Marking Transitions

Jewish tradition gives us opportunities to mark certain transitions. We have ceremonies for youth to acknowledge their transition to Jewish adulthood. We mark the weekly distinction between the holiness of Shabbat and the rest of the week with wine, the scent of spices and a braided candle at Havdalah.

Several transitions are very important to me right now. Many of you are aware of my current health challenges. I am on a cancer journey that began just before Passover. The good news is that I am responding to the first phases of the treatments and as I write, I am entering the next phase. I have been anxiously awaiting the next phase; for me it offered an important “next step” in this journey. And with next steps, there is a feeling of accomplishment that you are moving beyond the first/prior step. So, for me – personally – moving to the next step of treatment (a series of surgeries) was important, both physically and mentally.

A few months ago I was moved by a presentation before the Jewish Federation Allocations Committee by Dr. Rachel Wilensky, the chairperson of the Lehigh Valley Community Mikvah. She spoke about the role of the mikvah in Jewish life, and noted that “even” men visited the mikvah. She highlighted that the mikvah offers an important distinction of time, a recognition of a before and an after. In addition to observance of laws relating to family purity, the mikvah is an element in conversions to Judaism, before weddings, and even in the “koshering” of dishes, pots and pans, and kitchen utensils – all having distinctions in time – a clear demarcation between before and after. Her presentation inspired me to consider a mikvah immersion for myself (a first for me). The surgeries were an important transition for me that I wanted (needed) a Jewish way to mark the before-and-after distinction.

We are fortunate in the Lehigh Valley to have a true community mikvah. It is formally owned and managed by the Hebrew Family League according to traditional Jewish laws. Equally important is its accessibility to all Jews; Jewish clergy from all denominations use the mikvah for religious purposes which they oversee (e.g. conversion).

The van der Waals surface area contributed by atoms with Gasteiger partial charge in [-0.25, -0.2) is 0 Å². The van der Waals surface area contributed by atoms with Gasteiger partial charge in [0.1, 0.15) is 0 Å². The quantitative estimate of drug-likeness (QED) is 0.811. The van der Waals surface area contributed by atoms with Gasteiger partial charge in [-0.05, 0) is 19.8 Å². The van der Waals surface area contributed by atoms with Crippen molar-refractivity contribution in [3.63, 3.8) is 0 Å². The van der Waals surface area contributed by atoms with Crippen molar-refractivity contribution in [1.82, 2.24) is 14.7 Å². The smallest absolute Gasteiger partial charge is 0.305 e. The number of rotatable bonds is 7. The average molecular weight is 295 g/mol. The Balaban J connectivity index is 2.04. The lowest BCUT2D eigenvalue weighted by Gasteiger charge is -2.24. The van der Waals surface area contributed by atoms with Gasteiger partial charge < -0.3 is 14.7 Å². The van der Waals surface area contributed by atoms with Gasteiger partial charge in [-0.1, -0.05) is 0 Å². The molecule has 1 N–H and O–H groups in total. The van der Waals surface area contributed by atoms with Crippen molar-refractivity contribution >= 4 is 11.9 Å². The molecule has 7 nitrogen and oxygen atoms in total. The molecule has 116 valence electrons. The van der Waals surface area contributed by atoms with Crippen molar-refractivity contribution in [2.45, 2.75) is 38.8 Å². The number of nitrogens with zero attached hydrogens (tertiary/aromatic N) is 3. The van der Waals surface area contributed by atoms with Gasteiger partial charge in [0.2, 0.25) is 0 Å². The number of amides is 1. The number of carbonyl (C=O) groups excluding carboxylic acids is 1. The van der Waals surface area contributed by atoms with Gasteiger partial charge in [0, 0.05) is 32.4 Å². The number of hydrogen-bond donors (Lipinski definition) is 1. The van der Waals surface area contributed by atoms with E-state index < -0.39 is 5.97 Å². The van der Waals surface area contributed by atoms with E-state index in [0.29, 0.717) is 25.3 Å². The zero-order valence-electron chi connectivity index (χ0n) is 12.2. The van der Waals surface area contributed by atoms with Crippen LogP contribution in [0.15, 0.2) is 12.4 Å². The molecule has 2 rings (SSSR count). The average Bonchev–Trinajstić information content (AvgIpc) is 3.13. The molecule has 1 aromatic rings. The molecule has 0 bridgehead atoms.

Conversations with Rachel Wilensky and Rabbi David Wilensky helped me become more comfortable with my first mikvah immersion. Rabbi Wilensky and Mark Gurvis, a dear friend, both gave me readings and prayers to recite before and during the immersion. The readings helped me find the faith and spirituality that I was seeking. The actual immersion was a brief experience. The building is clean, beautiful and spa-like, adding to its serenity. Instead of the requisite single immersion, I opted for 6:  one for myself and my health, one for my wife, one for my daughter, one for my son, one for Israel, and one for my community. The multiple immersions represented the whole of my life, a completeness, as I prepared for and marked the time between my treatment phases.

I have often described myself as a person of faith, but less so a person of spirituality. The visit to the mikvah might have changed that for me. The warmth of the room and the water, the solitude, and the calmness of the experience made me feel the closeness of God. While intellectually I don’t relate to healing powers of the water, the “mayim chayim” (waters of life) immensely impacted my mental and emotional outlook. Being emotionally prepared for the future, ready to move on in the life transition, is perhaps the waters’ healing powers.

This time of year also marks other transitions for our community.

The schools at the Jewish Day School and Jewish Community Center, as well as at synagogues with religious schools, are days or weeks away from the start of a new school year. A new fiscal and program year has all organizations preparing to implement their plans to improve Jewish life in the Lehigh Valley. And shortly, the holidays of Rosh Hashanah and Yom Kippur are our individual and communal opportunities to mark the transition from the past (year) to the new year. And, at the Jewish Federation, we are preparing to roll out the 2018 Annual Campaign for Jewish Needs.

Individually and communally, we transition from the past to the future. Our goals and wishes are for strength, health and happiness. I trust we all join together in our hopes and efforts to enhance our Jewish community. Would that the mikvah was large enough for the entire community to find strength in the transition from the past to the future. Since it is not, we join together for the new year at our synagogues during the High Holidays. We join together for the new year by participating in the Federation’s Annual Campaign.

We mark the distinctions between the past and the future because we believe that tomorrow will be better than today.